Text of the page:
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domenica 10 novembre 2013

Deeds of Flesh - Portals to Canaan

#FOR FANS OF: Brutal Death Metal, Technical Death Metal
Having been somewhat inactive the past five years, California's brutal death metallers Deeds of Flesh roar back to action on their eighth full-length, 'Portals to Canaan', and it is every bit as vicious and pummeling as their past works. Filled with over-the-top technical riffing that seems impossible to create in such a short space being buffeted against the previous rhythm creating a suffocating atmosphere of non-stop unrelenting guitar work and over-the-top drumming that has long been associated with the band, the songs are packed with lots of energy and rarely falter from an up-tempo pace that really lets the guitars focus on executing fascinating riffs throughout. This is best viewed on "Rise of the Virvum Juggernauts", where the guitar patterns are just mind-blowingly complex and technical throughout yet due to the nature of the blasting drumming it becomes a brutal onslaught of riffs that overwhelm the listener. Elsewhere, tracks like "Entranced in Decades of Psychedelic Sleep", "Hollow Human Husks" and the title track the brutality is lessened slightly to make for a more overall technical presentation, where the different patterns and riff variations employed are more the favor of the track rather than the relentless drumming, which adds a different flavor to the album overall. Still, the overwhelming vibe taken from this is the more brutal moments, where tracks like "Amidst the Ruins" and "Xeno Virus" run rampant with simply pummeling rhythms dished out by guitarist Craig Peters who shows a fine sense of keeping both areas in check with each other and when to forsake the brutality in letting the more technically-precise riffs in focus. If one is to find fault with this one, it’s the monotony that comes in rather constant form when dealing with this brand of death metal, for it’s almost impossible to say that this kind of music will be noticeable and distinctive the deeper into the album it gets. There’s only so many ways you can write riffs in this style without coming up with the same structure and pattern numerous times over, and while the band does do a decent job of making the songs stand-out in some sense, the fact that they can blend together is something of a hurtle to get over. The one lone needless track is the brief instrumental collage of ambient noise mid-way through, which does break up the monotony of the songs but just serves odd as a mid-album breather rather than a final fade-out outro, but nonetheless these two qualms aren’t enough to stop this from being one of the better DM releases of the year. (Don Anelli)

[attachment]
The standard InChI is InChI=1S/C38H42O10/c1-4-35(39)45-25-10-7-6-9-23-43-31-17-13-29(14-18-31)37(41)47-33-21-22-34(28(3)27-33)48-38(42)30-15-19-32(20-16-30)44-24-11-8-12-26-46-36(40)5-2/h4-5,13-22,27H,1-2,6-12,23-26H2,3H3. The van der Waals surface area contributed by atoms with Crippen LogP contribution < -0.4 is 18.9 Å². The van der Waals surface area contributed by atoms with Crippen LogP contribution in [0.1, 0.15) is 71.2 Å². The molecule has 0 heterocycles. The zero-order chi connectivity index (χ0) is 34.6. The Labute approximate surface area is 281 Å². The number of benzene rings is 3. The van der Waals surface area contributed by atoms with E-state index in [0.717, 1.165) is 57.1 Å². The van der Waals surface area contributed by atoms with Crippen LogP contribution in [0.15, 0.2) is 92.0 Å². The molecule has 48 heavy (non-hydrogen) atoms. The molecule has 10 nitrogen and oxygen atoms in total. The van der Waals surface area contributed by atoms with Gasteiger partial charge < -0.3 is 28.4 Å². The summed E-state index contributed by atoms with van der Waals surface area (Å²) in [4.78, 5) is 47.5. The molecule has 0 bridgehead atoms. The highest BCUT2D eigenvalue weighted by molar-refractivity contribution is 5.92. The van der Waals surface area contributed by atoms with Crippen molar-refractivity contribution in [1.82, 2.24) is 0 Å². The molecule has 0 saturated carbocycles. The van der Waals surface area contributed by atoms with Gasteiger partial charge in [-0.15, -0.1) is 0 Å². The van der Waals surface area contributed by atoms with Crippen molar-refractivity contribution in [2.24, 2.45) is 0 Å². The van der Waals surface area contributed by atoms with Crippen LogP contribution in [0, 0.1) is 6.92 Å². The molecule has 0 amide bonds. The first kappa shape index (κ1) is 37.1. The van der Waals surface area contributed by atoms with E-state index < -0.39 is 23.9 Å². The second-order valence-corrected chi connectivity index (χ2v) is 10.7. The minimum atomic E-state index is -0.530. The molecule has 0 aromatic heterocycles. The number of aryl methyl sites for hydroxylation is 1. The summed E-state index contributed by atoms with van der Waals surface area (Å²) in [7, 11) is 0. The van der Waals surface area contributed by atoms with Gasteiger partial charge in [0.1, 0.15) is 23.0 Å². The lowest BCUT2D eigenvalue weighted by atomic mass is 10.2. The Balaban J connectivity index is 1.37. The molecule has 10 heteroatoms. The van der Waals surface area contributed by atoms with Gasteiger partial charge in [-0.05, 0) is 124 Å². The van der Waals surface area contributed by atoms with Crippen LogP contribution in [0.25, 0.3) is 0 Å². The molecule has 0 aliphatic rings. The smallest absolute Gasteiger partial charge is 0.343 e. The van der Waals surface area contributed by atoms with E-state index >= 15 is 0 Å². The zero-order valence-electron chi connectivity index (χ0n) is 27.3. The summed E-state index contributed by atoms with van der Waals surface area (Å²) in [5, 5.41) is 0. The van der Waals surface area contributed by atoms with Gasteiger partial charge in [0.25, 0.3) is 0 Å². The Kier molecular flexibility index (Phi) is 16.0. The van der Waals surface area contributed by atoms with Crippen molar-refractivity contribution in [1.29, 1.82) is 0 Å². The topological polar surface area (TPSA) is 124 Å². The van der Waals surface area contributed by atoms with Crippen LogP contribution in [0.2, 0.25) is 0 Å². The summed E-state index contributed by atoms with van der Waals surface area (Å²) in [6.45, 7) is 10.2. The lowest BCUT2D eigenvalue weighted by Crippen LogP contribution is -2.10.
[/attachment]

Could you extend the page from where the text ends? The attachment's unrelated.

(Unique Leader Records - 2013)
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